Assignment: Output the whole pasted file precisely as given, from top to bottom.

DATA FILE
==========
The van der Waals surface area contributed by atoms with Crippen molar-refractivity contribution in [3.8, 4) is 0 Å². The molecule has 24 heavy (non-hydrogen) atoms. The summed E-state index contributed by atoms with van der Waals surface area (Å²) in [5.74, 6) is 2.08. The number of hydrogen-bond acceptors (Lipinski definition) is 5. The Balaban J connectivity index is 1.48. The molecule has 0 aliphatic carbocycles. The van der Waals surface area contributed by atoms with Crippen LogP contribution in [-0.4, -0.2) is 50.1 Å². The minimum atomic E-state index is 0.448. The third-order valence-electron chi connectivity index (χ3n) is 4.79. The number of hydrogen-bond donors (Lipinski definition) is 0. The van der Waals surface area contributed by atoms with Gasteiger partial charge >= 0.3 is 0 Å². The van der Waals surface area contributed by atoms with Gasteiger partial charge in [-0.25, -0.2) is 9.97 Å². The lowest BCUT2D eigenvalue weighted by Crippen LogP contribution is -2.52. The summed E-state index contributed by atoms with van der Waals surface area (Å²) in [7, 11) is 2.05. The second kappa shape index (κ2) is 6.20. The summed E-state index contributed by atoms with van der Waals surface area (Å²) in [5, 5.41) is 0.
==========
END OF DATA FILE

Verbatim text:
The van der Waals surface area contributed by atoms with Crippen molar-refractivity contribution in [3.8, 4) is 0 Å². The molecule has 24 heavy (non-hydrogen) atoms. The summed E-state index contributed by atoms with van der Waals surface area (Å²) in [5.74, 6) is 2.08. The number of hydrogen-bond acceptors (Lipinski definition) is 5. The Balaban J connectivity index is 1.48. The molecule has 0 aliphatic carbocycles. The van der Waals surface area contributed by atoms with Crippen LogP contribution in [-0.4, -0.2) is 50.1 Å². The minimum atomic E-state index is 0.448. The third-order valence-electron chi connectivity index (χ3n) is 4.79. The number of hydrogen-bond donors (Lipinski definition) is 0. The van der Waals surface area contributed by atoms with Gasteiger partial charge >= 0.3 is 0 Å². The van der Waals surface area contributed by atoms with Gasteiger partial charge in [-0.25, -0.2) is 9.97 Å². The lowest BCUT2D eigenvalue weighted by Crippen LogP contribution is -2.52. The summed E-state index contributed by atoms with van der Waals surface area (Å²) in [7, 11) is 2.05. The second kappa shape index (κ2) is 6.20. The summed E-state index contributed by atoms with van der Waals surface area (Å²) in [5, 5.41) is 0.